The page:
Fragrance, the new second hand smoke
As if we needed another reason to stop using fragranced products, a recent analysis found that fragrance was the official culprit in a number of work-related reports of asthma. The study looked at asthma associated with exposure to air fresheners, perfumes, colognes, and other personal care products in the workplace.
Interestingly, almost a quarter of cases of fragrance-associated asthma in the workplace occurred in workers who had no previous history of asthma, but developed it as a result of exposure to scented products on the job. Cases of asthma as a result of fragrance exposure were found to be more likely in offices, and health and education jobs. And not surprisingly, more women than men were impacted.
This study helps demonstrate that scents are not just a nuisance for people who are averse to them, they can actually cause health problems. This is supported by another study done in 2016 that found 34.7% of the population report adverse reactions such as migraines, asthma attacks or rashes when exposed to fragrance.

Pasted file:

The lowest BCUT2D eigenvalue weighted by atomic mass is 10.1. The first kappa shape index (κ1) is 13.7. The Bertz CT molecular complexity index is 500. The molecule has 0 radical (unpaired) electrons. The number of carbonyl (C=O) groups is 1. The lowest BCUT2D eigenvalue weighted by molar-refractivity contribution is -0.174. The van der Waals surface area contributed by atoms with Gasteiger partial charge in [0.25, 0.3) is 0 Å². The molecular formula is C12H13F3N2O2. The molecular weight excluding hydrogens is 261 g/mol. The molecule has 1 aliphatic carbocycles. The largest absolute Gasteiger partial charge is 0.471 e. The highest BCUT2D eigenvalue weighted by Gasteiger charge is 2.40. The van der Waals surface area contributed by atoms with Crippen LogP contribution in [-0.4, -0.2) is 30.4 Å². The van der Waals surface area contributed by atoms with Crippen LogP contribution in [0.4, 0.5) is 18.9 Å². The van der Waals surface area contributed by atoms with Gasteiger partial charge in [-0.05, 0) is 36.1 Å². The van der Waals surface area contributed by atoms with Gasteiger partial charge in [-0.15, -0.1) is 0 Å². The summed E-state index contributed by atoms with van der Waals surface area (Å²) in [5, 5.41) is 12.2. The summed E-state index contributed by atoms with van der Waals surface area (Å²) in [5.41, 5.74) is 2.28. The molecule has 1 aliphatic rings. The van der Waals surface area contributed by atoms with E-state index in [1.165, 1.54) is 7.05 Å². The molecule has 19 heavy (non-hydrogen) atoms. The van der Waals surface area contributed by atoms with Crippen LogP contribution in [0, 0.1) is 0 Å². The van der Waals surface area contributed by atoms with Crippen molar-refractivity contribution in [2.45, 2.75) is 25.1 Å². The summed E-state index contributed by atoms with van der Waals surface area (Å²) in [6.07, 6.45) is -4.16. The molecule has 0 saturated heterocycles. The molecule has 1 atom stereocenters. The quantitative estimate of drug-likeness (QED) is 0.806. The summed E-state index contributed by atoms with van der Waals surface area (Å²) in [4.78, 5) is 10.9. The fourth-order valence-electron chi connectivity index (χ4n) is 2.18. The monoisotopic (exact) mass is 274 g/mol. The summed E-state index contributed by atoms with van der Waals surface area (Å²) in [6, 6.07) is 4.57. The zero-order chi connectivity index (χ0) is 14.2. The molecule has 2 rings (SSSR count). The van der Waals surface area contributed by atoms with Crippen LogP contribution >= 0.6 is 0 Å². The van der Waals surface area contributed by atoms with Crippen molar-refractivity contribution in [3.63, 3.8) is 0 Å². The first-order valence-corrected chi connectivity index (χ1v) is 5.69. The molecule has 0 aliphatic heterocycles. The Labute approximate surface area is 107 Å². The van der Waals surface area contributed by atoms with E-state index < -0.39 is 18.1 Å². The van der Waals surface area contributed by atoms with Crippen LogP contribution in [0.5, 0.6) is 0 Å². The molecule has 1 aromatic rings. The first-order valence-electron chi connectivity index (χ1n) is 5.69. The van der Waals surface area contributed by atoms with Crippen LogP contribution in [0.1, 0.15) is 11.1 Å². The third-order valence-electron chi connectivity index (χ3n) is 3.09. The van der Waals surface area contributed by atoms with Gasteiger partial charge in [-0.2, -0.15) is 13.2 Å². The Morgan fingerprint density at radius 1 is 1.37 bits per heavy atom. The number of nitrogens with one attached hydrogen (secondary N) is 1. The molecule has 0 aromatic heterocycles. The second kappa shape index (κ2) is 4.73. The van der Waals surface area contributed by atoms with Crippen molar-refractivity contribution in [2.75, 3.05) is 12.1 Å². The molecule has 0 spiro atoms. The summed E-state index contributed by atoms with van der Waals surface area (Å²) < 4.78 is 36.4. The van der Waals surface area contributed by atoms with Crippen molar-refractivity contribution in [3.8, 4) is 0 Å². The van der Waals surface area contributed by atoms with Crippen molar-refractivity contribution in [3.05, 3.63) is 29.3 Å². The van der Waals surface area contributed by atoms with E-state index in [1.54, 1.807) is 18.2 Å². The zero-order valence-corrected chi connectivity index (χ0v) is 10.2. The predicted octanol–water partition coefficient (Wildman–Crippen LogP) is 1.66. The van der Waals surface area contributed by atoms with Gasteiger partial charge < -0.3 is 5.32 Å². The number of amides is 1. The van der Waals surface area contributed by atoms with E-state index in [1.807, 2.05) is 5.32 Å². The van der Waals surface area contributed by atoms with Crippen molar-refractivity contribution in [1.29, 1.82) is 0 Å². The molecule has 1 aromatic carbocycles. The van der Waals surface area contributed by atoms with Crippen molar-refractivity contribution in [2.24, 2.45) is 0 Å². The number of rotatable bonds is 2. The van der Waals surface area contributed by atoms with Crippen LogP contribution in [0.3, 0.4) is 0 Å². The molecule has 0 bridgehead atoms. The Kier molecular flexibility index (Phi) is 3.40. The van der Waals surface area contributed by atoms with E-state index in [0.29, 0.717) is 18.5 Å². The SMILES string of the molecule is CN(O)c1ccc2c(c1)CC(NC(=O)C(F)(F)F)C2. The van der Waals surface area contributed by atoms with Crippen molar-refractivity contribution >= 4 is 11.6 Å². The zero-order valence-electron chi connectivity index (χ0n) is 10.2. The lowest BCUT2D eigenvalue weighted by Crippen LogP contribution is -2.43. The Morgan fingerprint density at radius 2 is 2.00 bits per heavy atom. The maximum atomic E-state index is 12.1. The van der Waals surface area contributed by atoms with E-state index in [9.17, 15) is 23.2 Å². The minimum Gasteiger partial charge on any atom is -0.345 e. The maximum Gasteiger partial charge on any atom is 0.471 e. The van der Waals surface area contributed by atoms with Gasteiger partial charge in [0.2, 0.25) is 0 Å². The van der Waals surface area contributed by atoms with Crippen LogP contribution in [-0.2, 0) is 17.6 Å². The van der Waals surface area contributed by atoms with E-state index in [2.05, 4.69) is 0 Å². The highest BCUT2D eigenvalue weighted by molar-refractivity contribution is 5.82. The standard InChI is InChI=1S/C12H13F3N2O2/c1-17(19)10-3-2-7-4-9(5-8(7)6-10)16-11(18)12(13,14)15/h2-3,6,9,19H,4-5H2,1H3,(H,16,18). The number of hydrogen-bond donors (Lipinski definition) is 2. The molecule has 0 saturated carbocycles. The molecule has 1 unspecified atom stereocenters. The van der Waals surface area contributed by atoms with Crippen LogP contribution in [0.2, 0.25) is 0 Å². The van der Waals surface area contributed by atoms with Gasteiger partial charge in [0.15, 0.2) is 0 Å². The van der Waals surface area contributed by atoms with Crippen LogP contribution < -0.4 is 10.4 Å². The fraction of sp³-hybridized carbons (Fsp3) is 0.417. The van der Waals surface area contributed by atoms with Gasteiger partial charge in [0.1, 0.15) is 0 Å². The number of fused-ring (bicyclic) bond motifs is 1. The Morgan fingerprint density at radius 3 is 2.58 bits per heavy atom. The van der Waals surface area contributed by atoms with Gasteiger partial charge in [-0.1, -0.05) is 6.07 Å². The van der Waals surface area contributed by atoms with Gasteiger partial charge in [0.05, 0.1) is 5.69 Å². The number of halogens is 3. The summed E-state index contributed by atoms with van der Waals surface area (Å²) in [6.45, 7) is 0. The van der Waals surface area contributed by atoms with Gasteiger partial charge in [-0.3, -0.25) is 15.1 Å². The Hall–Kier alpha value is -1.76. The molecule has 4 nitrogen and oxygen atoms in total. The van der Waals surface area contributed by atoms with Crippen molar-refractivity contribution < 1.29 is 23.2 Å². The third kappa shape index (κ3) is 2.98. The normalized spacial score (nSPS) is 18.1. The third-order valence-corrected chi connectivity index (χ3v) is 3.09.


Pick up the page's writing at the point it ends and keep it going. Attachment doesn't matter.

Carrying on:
The good news is there are solutions that will help alleviate this public health threat.
Back in 2000s the country (USA) saw a blanket of smoking bans in public spaces such as restaurants, bars, government buildings, etc.
Similarly, we need to start instituting fragrance-free policies in public spaces. There are some good resources out there to help you advocate and develop fragrance-free policies for your workplace, schools, the gym, and other public places.
· Sample fragrance-free policy provided by the American Lung Association
· Sample fragrance-free policy for schools provided by the American Lung Association
· Information on harmful substances that can be found in fragrance
Together, we can create safe, health spaces to live, work and play.
By Jamie McConnell